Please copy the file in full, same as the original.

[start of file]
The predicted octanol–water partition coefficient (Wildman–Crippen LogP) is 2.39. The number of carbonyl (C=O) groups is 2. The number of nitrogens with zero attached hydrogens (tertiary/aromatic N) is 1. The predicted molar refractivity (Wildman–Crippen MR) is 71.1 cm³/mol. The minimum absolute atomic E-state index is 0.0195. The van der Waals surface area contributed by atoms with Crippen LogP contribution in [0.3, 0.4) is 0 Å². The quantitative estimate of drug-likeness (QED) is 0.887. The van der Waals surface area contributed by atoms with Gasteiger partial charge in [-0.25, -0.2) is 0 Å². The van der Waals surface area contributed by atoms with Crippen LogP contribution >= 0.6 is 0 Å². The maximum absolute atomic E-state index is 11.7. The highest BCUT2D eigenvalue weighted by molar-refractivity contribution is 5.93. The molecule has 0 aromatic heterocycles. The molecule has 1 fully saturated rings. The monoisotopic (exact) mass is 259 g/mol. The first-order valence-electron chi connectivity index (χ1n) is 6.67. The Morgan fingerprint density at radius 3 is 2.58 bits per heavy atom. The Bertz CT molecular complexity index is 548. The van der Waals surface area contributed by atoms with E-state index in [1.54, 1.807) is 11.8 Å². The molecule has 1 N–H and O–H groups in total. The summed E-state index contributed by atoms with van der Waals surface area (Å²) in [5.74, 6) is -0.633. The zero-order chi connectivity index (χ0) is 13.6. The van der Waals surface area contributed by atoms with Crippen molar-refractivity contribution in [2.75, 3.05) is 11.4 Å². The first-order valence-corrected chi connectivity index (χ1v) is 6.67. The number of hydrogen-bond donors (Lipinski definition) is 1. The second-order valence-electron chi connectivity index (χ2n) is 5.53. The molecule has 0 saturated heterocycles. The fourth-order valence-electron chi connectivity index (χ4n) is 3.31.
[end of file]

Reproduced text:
The predicted octanol–water partition coefficient (Wildman–Crippen LogP) is 2.39. The number of carbonyl (C=O) groups is 2. The number of nitrogens with zero attached hydrogens (tertiary/aromatic N) is 1. The predicted molar refractivity (Wildman–Crippen MR) is 71.1 cm³/mol. The minimum absolute atomic E-state index is 0.0195. The van der Waals surface area contributed by atoms with Crippen LogP contribution in [0.3, 0.4) is 0 Å². The quantitative estimate of drug-likeness (QED) is 0.887. The van der Waals surface area contributed by atoms with Gasteiger partial charge in [-0.25, -0.2) is 0 Å². The van der Waals surface area contributed by atoms with Crippen LogP contribution >= 0.6 is 0 Å². The maximum absolute atomic E-state index is 11.7. The highest BCUT2D eigenvalue weighted by molar-refractivity contribution is 5.93. The molecule has 0 aromatic heterocycles. The molecule has 1 fully saturated rings. The monoisotopic (exact) mass is 259 g/mol. The first-order valence-electron chi connectivity index (χ1n) is 6.67. The Morgan fingerprint density at radius 3 is 2.58 bits per heavy atom. The Bertz CT molecular complexity index is 548. The van der Waals surface area contributed by atoms with E-state index in [1.54, 1.807) is 11.8 Å². The molecule has 1 N–H and O–H groups in total. The summed E-state index contributed by atoms with van der Waals surface area (Å²) in [5.74, 6) is -0.633. The zero-order chi connectivity index (χ0) is 13.6. The van der Waals surface area contributed by atoms with Crippen molar-refractivity contribution in [2.75, 3.05) is 11.4 Å². The first-order valence-corrected chi connectivity index (χ1v) is 6.67. The number of hydrogen-bond donors (Lipinski definition) is 1. The second-order valence-electron chi connectivity index (χ2n) is 5.53. The molecule has 0 saturated heterocycles. The fourth-order valence-electron chi connectivity index (χ4n) is 3.31.